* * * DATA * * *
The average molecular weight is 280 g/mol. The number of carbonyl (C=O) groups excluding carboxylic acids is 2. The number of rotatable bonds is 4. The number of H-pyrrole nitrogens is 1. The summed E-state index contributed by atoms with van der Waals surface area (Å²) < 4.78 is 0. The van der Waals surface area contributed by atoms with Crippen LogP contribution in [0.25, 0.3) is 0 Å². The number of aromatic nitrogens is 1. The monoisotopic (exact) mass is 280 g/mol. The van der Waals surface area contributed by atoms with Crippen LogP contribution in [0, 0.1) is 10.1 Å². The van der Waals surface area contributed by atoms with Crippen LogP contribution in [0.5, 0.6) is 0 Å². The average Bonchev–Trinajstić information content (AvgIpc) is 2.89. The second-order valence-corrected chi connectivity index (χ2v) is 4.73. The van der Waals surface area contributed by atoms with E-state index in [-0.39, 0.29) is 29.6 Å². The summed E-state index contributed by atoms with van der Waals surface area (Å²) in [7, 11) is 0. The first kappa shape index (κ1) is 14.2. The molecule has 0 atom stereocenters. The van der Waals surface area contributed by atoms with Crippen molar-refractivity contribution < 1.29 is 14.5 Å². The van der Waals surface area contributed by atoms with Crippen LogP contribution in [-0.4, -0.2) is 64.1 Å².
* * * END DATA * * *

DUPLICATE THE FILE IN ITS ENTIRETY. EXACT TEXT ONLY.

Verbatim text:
The average molecular weight is 280 g/mol. The number of carbonyl (C=O) groups excluding carboxylic acids is 2. The number of rotatable bonds is 4. The number of H-pyrrole nitrogens is 1. The summed E-state index contributed by atoms with van der Waals surface area (Å²) < 4.78 is 0. The van der Waals surface area contributed by atoms with Crippen LogP contribution in [0.25, 0.3) is 0 Å². The number of aromatic nitrogens is 1. The monoisotopic (exact) mass is 280 g/mol. The van der Waals surface area contributed by atoms with Crippen LogP contribution in [0, 0.1) is 10.1 Å². The van der Waals surface area contributed by atoms with Crippen LogP contribution in [0.5, 0.6) is 0 Å². The average Bonchev–Trinajstić information content (AvgIpc) is 2.89. The second-order valence-corrected chi connectivity index (χ2v) is 4.73. The van der Waals surface area contributed by atoms with E-state index in [-0.39, 0.29) is 29.6 Å². The summed E-state index contributed by atoms with van der Waals surface area (Å²) in [7, 11) is 0. The first kappa shape index (κ1) is 14.2. The molecule has 0 atom stereocenters. The van der Waals surface area contributed by atoms with Crippen molar-refractivity contribution < 1.29 is 14.5 Å². The van der Waals surface area contributed by atoms with Crippen LogP contribution in [-0.4, -0.2) is 64.1 Å².